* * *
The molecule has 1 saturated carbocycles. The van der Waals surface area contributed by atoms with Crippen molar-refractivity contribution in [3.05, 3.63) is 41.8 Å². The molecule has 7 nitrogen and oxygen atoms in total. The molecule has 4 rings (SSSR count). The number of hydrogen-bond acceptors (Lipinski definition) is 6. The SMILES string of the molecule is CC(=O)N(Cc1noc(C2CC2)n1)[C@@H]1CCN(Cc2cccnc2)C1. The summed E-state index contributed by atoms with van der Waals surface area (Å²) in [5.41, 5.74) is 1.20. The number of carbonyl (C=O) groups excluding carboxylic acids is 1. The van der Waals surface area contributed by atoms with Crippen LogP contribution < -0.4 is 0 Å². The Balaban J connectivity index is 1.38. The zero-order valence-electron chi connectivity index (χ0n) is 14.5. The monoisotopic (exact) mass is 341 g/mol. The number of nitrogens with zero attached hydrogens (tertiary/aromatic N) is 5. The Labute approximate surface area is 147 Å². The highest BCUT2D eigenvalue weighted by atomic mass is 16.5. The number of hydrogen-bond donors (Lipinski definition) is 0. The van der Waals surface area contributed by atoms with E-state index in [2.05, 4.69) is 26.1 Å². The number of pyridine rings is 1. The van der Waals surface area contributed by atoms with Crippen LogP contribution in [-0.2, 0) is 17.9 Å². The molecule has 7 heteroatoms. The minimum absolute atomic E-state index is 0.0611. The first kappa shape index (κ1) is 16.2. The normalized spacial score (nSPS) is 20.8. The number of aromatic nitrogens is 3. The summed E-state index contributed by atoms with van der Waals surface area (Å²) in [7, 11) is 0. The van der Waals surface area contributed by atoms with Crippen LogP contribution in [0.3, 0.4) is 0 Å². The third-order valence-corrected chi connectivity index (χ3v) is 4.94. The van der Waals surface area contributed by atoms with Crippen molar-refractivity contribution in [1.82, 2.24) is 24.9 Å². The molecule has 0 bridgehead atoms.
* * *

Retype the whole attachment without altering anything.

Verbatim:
The molecule has 1 saturated carbocycles. The van der Waals surface area contributed by atoms with Crippen molar-refractivity contribution in [3.05, 3.63) is 41.8 Å². The molecule has 7 nitrogen and oxygen atoms in total. The molecule has 4 rings (SSSR count). The number of hydrogen-bond acceptors (Lipinski definition) is 6. The SMILES string of the molecule is CC(=O)N(Cc1noc(C2CC2)n1)[C@@H]1CCN(Cc2cccnc2)C1. The summed E-state index contributed by atoms with van der Waals surface area (Å²) in [5.41, 5.74) is 1.20. The number of carbonyl (C=O) groups excluding carboxylic acids is 1. The van der Waals surface area contributed by atoms with Crippen LogP contribution < -0.4 is 0 Å². The Balaban J connectivity index is 1.38. The zero-order valence-electron chi connectivity index (χ0n) is 14.5. The monoisotopic (exact) mass is 341 g/mol. The number of nitrogens with zero attached hydrogens (tertiary/aromatic N) is 5. The Labute approximate surface area is 147 Å². The highest BCUT2D eigenvalue weighted by atomic mass is 16.5. The number of hydrogen-bond donors (Lipinski definition) is 0. The van der Waals surface area contributed by atoms with E-state index in [2.05, 4.69) is 26.1 Å². The number of pyridine rings is 1. The van der Waals surface area contributed by atoms with Crippen LogP contribution in [-0.2, 0) is 17.9 Å². The molecule has 7 heteroatoms. The minimum absolute atomic E-state index is 0.0611. The first kappa shape index (κ1) is 16.2. The normalized spacial score (nSPS) is 20.8. The number of aromatic nitrogens is 3. The summed E-state index contributed by atoms with van der Waals surface area (Å²) in [7, 11) is 0. The van der Waals surface area contributed by atoms with Crippen LogP contribution in [0.3, 0.4) is 0 Å². The third-order valence-corrected chi connectivity index (χ3v) is 4.94. The van der Waals surface area contributed by atoms with Crippen molar-refractivity contribution in [1.82, 2.24) is 24.9 Å². The molecule has 0 bridgehead atoms.